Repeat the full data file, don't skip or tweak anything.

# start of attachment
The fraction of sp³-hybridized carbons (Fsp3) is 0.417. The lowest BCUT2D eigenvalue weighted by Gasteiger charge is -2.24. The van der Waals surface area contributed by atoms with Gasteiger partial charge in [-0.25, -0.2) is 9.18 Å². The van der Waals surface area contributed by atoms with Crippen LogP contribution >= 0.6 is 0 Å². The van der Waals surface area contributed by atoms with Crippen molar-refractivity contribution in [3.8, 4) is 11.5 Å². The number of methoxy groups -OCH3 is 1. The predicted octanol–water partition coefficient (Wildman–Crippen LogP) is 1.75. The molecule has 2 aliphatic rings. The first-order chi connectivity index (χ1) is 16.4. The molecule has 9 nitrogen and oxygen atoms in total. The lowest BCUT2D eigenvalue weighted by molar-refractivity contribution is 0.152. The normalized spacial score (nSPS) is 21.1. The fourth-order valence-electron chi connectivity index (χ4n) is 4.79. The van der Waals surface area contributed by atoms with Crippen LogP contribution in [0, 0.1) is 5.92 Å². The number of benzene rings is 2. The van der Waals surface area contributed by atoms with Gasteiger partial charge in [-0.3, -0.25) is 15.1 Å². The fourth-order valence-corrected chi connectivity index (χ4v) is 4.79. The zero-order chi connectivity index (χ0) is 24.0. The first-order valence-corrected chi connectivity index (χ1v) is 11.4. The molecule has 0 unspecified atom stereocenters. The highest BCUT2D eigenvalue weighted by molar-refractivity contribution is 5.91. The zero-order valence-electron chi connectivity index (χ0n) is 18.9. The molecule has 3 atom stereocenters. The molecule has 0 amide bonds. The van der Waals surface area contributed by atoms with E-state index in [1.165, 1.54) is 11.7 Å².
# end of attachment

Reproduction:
The fraction of sp³-hybridized carbons (Fsp3) is 0.417. The lowest BCUT2D eigenvalue weighted by Gasteiger charge is -2.24. The van der Waals surface area contributed by atoms with Gasteiger partial charge in [-0.25, -0.2) is 9.18 Å². The van der Waals surface area contributed by atoms with Crippen LogP contribution >= 0.6 is 0 Å². The van der Waals surface area contributed by atoms with Crippen molar-refractivity contribution in [3.8, 4) is 11.5 Å². The number of methoxy groups -OCH3 is 1. The predicted octanol–water partition coefficient (Wildman–Crippen LogP) is 1.75. The molecule has 2 aliphatic rings. The first-order chi connectivity index (χ1) is 16.4. The molecule has 9 nitrogen and oxygen atoms in total. The lowest BCUT2D eigenvalue weighted by molar-refractivity contribution is 0.152. The normalized spacial score (nSPS) is 21.1. The fourth-order valence-electron chi connectivity index (χ4n) is 4.79. The van der Waals surface area contributed by atoms with Crippen LogP contribution in [0, 0.1) is 5.92 Å². The number of benzene rings is 2. The van der Waals surface area contributed by atoms with Gasteiger partial charge in [-0.3, -0.25) is 15.1 Å². The fourth-order valence-corrected chi connectivity index (χ4v) is 4.79. The zero-order chi connectivity index (χ0) is 24.0. The first-order valence-corrected chi connectivity index (χ1v) is 11.4. The molecule has 0 unspecified atom stereocenters. The highest BCUT2D eigenvalue weighted by molar-refractivity contribution is 5.91. The zero-order valence-electron chi connectivity index (χ0n) is 18.9. The molecule has 3 atom stereocenters. The molecule has 0 amide bonds. The van der Waals surface area contributed by atoms with E-state index in [1.165, 1.54) is 11.7 Å².